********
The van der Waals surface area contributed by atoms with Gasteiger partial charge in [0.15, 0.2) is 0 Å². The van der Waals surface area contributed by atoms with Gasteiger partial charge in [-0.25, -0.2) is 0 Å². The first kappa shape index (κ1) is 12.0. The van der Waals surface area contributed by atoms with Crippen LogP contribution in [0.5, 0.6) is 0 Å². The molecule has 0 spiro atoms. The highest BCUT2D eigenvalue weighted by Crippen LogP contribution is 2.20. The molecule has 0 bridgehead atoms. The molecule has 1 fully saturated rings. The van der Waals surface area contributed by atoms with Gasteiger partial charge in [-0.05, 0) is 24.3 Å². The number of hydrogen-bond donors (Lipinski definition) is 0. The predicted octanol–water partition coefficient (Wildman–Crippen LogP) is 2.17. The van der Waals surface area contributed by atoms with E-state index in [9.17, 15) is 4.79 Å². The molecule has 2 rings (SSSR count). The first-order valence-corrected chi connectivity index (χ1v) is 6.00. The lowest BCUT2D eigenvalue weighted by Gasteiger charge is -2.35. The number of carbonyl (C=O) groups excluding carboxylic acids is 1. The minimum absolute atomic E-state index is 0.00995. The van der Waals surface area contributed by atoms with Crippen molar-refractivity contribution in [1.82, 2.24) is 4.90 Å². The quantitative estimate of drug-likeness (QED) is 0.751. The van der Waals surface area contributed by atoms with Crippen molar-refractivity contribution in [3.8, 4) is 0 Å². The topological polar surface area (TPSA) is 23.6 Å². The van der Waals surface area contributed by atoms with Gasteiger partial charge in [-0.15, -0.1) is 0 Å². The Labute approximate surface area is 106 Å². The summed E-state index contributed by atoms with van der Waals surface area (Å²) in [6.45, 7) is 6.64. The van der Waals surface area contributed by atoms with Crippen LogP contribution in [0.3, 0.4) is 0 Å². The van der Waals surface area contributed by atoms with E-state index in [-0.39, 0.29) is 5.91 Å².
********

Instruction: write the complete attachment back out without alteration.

The van der Waals surface area contributed by atoms with Gasteiger partial charge in [0.15, 0.2) is 0 Å². The van der Waals surface area contributed by atoms with Gasteiger partial charge in [-0.25, -0.2) is 0 Å². The first kappa shape index (κ1) is 12.0. The van der Waals surface area contributed by atoms with Crippen LogP contribution in [0.5, 0.6) is 0 Å². The molecule has 0 spiro atoms. The highest BCUT2D eigenvalue weighted by Crippen LogP contribution is 2.20. The molecule has 0 bridgehead atoms. The molecule has 1 fully saturated rings. The van der Waals surface area contributed by atoms with Gasteiger partial charge in [-0.05, 0) is 24.3 Å². The number of hydrogen-bond donors (Lipinski definition) is 0. The predicted octanol–water partition coefficient (Wildman–Crippen LogP) is 2.17. The van der Waals surface area contributed by atoms with E-state index in [9.17, 15) is 4.79 Å². The molecule has 2 rings (SSSR count). The first-order valence-corrected chi connectivity index (χ1v) is 6.00. The lowest BCUT2D eigenvalue weighted by Gasteiger charge is -2.35. The number of carbonyl (C=O) groups excluding carboxylic acids is 1. The minimum absolute atomic E-state index is 0.00995. The van der Waals surface area contributed by atoms with Crippen molar-refractivity contribution in [1.82, 2.24) is 4.90 Å². The quantitative estimate of drug-likeness (QED) is 0.751. The van der Waals surface area contributed by atoms with Crippen molar-refractivity contribution in [3.8, 4) is 0 Å². The topological polar surface area (TPSA) is 23.6 Å². The van der Waals surface area contributed by atoms with Gasteiger partial charge in [-0.15, -0.1) is 0 Å². The Labute approximate surface area is 106 Å². The summed E-state index contributed by atoms with van der Waals surface area (Å²) in [6.45, 7) is 6.64. The van der Waals surface area contributed by atoms with Crippen LogP contribution in [0.3, 0.4) is 0 Å². The van der Waals surface area contributed by atoms with E-state index in [-0.39, 0.29) is 5.91 Å².